Email: emil.badilescu-buga@mq.edu.au

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PLANE – An overview of a professional learning network

Leanne Cameron

Australian Catholic University, Australia

Abstract 'Pathways for Learning, Anywhere, anytime – a Network for Educators' (PLANE) is an online professional learning network that aspires to bring together different platforms to support pre-service teachers (student teachers currently studying at universities), in-service (practising) teachers and school leaders in the public, Catholic and independent school sectors across New South Wales. PLANE provides these teachers with opportunities to access ICT–focused courses; share resources and ideas; seek advice from each other; become involved in virtual and blended modes of peer coaching; and accumulate evidence of their professional learning. PLANE is focused on building educational communities whose participants exchange ideas and resources and seek help and advice freely across regional and sectoral boundaries. The core product of PLANE is teacher professional learning. This presentation looks at the scope of the PLANE project.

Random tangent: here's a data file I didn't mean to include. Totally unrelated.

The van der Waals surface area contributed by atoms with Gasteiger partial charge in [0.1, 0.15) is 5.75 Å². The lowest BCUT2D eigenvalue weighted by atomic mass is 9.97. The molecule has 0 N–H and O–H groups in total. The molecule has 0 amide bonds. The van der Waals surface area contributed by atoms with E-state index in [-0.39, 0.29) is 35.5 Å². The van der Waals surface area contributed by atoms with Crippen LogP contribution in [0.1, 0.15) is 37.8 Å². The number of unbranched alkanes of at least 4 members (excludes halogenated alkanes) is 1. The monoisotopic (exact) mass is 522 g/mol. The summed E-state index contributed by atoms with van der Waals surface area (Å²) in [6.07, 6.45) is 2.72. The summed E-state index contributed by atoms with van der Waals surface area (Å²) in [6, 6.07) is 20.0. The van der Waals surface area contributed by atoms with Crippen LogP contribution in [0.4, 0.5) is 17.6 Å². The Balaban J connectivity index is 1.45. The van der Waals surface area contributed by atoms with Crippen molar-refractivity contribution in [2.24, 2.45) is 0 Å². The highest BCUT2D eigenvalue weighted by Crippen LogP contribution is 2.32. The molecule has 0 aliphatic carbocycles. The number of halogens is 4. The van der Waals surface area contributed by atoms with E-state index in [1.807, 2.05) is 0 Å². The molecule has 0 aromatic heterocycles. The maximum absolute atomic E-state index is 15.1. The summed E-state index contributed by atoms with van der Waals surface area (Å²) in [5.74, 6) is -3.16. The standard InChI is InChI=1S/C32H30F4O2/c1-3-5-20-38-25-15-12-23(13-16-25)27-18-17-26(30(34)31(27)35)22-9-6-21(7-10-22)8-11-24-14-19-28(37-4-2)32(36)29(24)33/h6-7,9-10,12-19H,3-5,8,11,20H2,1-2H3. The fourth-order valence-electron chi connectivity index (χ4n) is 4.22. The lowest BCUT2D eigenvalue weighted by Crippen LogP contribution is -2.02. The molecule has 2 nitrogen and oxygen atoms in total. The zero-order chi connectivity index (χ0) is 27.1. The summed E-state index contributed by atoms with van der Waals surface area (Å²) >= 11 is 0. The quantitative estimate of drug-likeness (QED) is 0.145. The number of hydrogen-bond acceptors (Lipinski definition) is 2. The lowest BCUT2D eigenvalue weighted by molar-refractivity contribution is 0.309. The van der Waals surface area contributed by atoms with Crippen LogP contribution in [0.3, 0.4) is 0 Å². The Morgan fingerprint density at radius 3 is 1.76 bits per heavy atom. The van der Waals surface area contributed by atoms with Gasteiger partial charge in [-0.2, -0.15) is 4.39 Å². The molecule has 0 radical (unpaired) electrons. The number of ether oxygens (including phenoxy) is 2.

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Using LAMS in vertically streamed curriculum development and renewal in a medical school

Bronwen Dalziel & Glenn Mason

University of Western Sydney, Sydney

Abstract We have previously reported on the use of LAMS to teach the Scientific Basis of Medicine to medical students in Years 3 – 5 of their MBBS degree at the University of Western Sydney, in what students know as ‘The Scientific Streams’. This talk reports on the progress of the ten Scientific Streams four years after the initial set of three streams were rolled out in 2009 to Year 3 students. Lessons learned include:

  • LAMS has been an efficient way to deliver 250 hours of content to students across many different hospital and community placements
  • Students are time poor and strategic in their use of LAMS
  • Student feedback indicated that their preferred learning style was a more didactic approach that includes formative assessment
  • Staff moderators of forums are often time poor, leading to changes in design to reflect these constraints

Renewal of the streams is already needed due to the ongoing curriculum development of this new medical course, and future development will build on lessons learned to date. Due to the vertically integrated curriculum in the course, changes in Years 1 and 2 need to be rapidly reflected in the teaching of science in later years. The flexibility of the LAMS authoring environment will be used to quickly incorporate these changes into the scientific streams. The presentation will conclude with reflections on future use of LAMS in medical education.

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Developing Scenario Learning and its implementation in LAMS

James Dalziel

Macquarie E-Learning Centre Of Excellence (MELCOE), Australia